And I think one of the things we try and tell our recruiters and tell the board is we want students who are hungry, students who want to be at Seton Hall and prove that they belong, which is a very different mind-set versus some of the things that they deserve to be at Seton Hall because of A, B, C. So we'd rather have someone who wants to roll up their sleeves and work.

SARA HEBEL: That leads me to my question about your mission as a Catholic institution. That also has been changing in today's environment. How do you see that piece of your identity evolving?

A. GABRIEL ESTEBAN: Yeah, it's a key piece of who we are. Early on one of the challenges we had is we're a diocesan university. There are only nine diocesan colleges or universities in the U.S. And what's a diocesan university was the obvious question. And if you're not Catholic, it's not a typical question you get to ask. It's not like you're a Jesuit institution or you're at La Salle, you're affiliated with one of the religious orders.

So that was one thing. So one of the early questions was, what do we do? Do we downplay the Catholic? But our mission statement is clear. So you always go back to the mission. The very first line says Seton Hall is a major Catholic university. So that started to drive a lot of the things who we are.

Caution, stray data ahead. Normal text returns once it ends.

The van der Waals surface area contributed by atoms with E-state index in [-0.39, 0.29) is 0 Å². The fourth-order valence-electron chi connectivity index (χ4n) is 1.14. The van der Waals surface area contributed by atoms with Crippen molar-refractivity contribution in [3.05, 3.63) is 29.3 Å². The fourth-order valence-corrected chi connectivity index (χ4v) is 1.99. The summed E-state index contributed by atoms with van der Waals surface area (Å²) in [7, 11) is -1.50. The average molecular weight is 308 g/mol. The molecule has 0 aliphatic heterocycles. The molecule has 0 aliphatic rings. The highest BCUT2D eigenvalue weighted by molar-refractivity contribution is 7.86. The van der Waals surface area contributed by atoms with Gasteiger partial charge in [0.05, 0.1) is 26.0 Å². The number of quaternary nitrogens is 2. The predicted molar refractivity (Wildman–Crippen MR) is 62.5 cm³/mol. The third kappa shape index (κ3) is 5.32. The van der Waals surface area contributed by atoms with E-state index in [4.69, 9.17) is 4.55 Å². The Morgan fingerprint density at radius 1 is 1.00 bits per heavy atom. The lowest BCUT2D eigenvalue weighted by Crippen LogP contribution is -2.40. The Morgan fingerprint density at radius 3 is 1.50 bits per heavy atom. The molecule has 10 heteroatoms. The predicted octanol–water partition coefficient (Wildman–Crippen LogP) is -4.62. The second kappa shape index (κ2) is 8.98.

So we started to look at things which stress our Catholic mission and our identity. So we started the first, and I think it's still the only, department of Catholic studies on the East Coast. And we received an apostolic blessing from Saint Francis. I think we were the first, probably the only one, which received such a blessing. We also started some traditions. Like now we have a tree lighting ceremony which draws about 2,000 students, alumni and just visitors to campus every year. So we started to emphasize that.

At the same time, what's interesting is we have quite a few students of diverse religious beliefs. And in chatting with them, they say that the reason why they like Seton Hall — it's a place where they can be spiritual, which is a fascinating answer because they're not Christians. But they feel safe to be spiritual at Seton Hall. So that's important to us. Being a Catholic institution and making a commitment to that has strengthened who we are. Because when we recruit, people know coming in this is who we are, these are the values which we value, and so on.

SARA HEBEL: Thank you very much for being here with us today.

A. GABRIEL ESTEBAN: Well, thank you.

 

Sara Hebel is assistant managing editor at The Chronicle. She directs a team of editors and reporters who cover broad trends in higher education and the people who grapple with them. Follow her on Twitter @shebel, or email her at sara.hebel@chronicle.com